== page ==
Eclectic Strategies for Shoulder Internal Rotation | Modern Manual Therapy Blog

Eclectic Strategies for Shoulder Internal Rotation



Jesse Awenus asked on my facebook page for strategies for shoulder IR, which can be difficult with patients/clients who have very restricted posterior capsules and often found in shoulder impingement.


Here are several treatment strategies I use not only to improve shoulder IR, but to maintain a portion of the improvements hopefully between visits. 


1) Issues in the tissues
  • IASTM/STM to the bony contours of the spine of the scapula
    • Mainly focusing on supraspinatus > infraspinatus, working on lateral to medial and medial to lateral releases
  • Functional Release of the supraspinatus, infraspinatus, and teres minor
    • pt in sitting
    • PT: behind pt
      • assess for restrictions, hold and push anteromedially to lengthen tissues
    • Tech: pt reaches UE across midline in different planes, also internally rotating 
      • the reaching can be oscillations at end range or circumduction with emphasis on IR
      • 5 minutes should suffice unless it improves sooner
  • Functional Release and IASTM/STM to the lateral upper arm
    • improving this area often helps the humerus rotate both internally and externally within the forearm musculature
2) Joint mob/manip - progressing from comfortable/pain free to more aggressive functional release
  • Mulligan posterior glide shoulder MWM
  • posterior glide thrust manipulation, preferably using a drop piece rather than a rolled up towel - much more comfortable! 
    • pt needs at least 90 degrees of comfortable shoulder flexion for this to work well
  • shoulder IR, inferior glide, arm slide
    • one of my favorites! Very effective, but can be also uncomfortable
  • C4-5 downglide/upglide thrust
  • thoracic thrust
3) Assess/treat possible radial nerve limitations
  • to best improve internal rotation focus oscillations at
    • shoulder IR 
    • shoulder abduction
    • elbow extension
  • advanced progression - load into radial nerve stretch, then perform IASTM, STM or joint mobs into posterior glide/inferior glide
4) HEP - the MOST important
  • repeated shoulder extension
    • learned this from one of the MDT Diplomats, and an intern of mine said, "of course it's extension!
    • I normally perform it on the patient first, no one ever thinks it is going to follow the rules of derangement
    • if blocked, it may be painful at first, but if reducible, gets easier and less painful, normally increasing motion and decreasing pain - the hallmark rapid change of any derangement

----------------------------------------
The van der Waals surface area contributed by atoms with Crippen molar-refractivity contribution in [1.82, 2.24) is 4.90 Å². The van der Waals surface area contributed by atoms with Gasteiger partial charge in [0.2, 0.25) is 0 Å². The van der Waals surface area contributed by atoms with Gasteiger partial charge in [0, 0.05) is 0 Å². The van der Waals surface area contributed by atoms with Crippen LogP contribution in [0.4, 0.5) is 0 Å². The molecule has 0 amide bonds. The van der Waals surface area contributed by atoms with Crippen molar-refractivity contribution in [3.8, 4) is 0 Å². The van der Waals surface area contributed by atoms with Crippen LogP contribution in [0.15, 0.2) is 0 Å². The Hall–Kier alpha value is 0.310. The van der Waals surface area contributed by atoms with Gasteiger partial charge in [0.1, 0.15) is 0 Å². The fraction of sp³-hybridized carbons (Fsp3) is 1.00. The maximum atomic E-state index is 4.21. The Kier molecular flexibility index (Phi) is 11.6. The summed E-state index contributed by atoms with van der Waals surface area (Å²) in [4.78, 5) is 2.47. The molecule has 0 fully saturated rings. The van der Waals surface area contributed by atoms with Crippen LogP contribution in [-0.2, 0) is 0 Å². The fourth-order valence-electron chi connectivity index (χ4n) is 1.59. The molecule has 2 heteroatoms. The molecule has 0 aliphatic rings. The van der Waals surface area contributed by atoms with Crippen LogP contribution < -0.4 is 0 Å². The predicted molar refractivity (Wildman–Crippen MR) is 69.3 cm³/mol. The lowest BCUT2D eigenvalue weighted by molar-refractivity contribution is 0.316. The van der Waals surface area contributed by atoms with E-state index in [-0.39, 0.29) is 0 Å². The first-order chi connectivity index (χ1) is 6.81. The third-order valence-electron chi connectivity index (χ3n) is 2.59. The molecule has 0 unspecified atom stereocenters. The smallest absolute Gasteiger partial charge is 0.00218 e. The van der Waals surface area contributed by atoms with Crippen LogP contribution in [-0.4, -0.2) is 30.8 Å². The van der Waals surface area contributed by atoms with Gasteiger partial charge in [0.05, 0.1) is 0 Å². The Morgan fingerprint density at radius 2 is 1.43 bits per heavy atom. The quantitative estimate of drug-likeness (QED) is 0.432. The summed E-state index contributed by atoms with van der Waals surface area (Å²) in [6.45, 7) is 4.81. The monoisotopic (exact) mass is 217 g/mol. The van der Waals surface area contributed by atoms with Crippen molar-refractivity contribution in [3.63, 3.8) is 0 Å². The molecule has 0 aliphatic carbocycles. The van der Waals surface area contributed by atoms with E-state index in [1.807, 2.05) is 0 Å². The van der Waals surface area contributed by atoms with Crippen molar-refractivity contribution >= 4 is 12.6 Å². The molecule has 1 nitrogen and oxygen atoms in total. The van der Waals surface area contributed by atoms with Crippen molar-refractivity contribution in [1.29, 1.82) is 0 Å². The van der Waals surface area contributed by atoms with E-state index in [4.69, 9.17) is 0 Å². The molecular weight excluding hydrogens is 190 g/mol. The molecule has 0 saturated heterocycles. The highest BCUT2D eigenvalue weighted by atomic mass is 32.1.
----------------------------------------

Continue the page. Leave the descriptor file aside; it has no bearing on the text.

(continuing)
• I then teach teach them how to perform it with a lunge
    • perform 10 times/hourly - ALL DAY! 
    • they may also have someone perform it for them
    • don't worry about arthrokinematics, or slight substitution, still works despite it's apparent complete lack of specificity
    • this actually works well for limitations in elevation in all planes as well
  • shoulder circles
    • variation on the "open book"
    • 20 times clockwise, counterclockwise 2-3 times/day works well
  • self radial nerve tensioners
    • 3 sets of 30 second oscillations into shoulder IR 2-3 times/day
Video below! It's epic in length for one of my instructional vids. I fully intended it to be 5-7 minutes, but it's over 17 minutes! Hard to fit in all that content. Will add self radial nerve tensioners and shoulder circles for HEP in the future.





What are some techniques you find helpful for persistent shoulder IR limitations?

8 comments:

  1. Dry needling of TrPs in supra-/infraspinatus, followed by careful stretch and MET/contract-relax of the same muscles. And posterior/inferior glide mobilization.

    I see you frequently use "functional release" and also IASTM. What resources would you recommend if I wanted to learn more about these treatment techniques?

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  2. I do find hold relax to work very well, especially after STM and JM applied to the areas. In New York State, we are not allowed to use dry needling... yet...
    My functional release and STM technique background come from training with usa.edu and ipaconed.com. I teach them locally in Buffalo, NY and also am available for in house courses by contract.

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  3. I live in Norway, so me attending a course is not likely anytime soon - unfortunately. Are there any books or other resources you would recommend, on the subjects? Just to get a basic understanding of it.

    Also, kudos for a great blog with A LOT of great content.

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  4. Continue to be impressed with your videos and techniques. Thanks for sharing

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  5. You may want to try Anatomy Trains, I hear good things about it, and may review it soon, but don't have a copy myself http://www.amazon.com/s/ref=nb_sb_noss_1?url=search-alias%3Daps&field-keywords=anatomy+trains&x=0&y=0

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  6. Thanks! Hopefully my latest 17 min vid didn't raise the bar and readers don't expect that length each time! I get on a roll when speaking, seriously thought the vid was 5-7 minutes!

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  7. Thanks. A lot of material here. I've been using your 'IR supine slide' lately and also given a version of it as part of the HEP. Gotten some great results.

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  8. Thanks, the arm slide is one of my favorites! Aggressive but effective!

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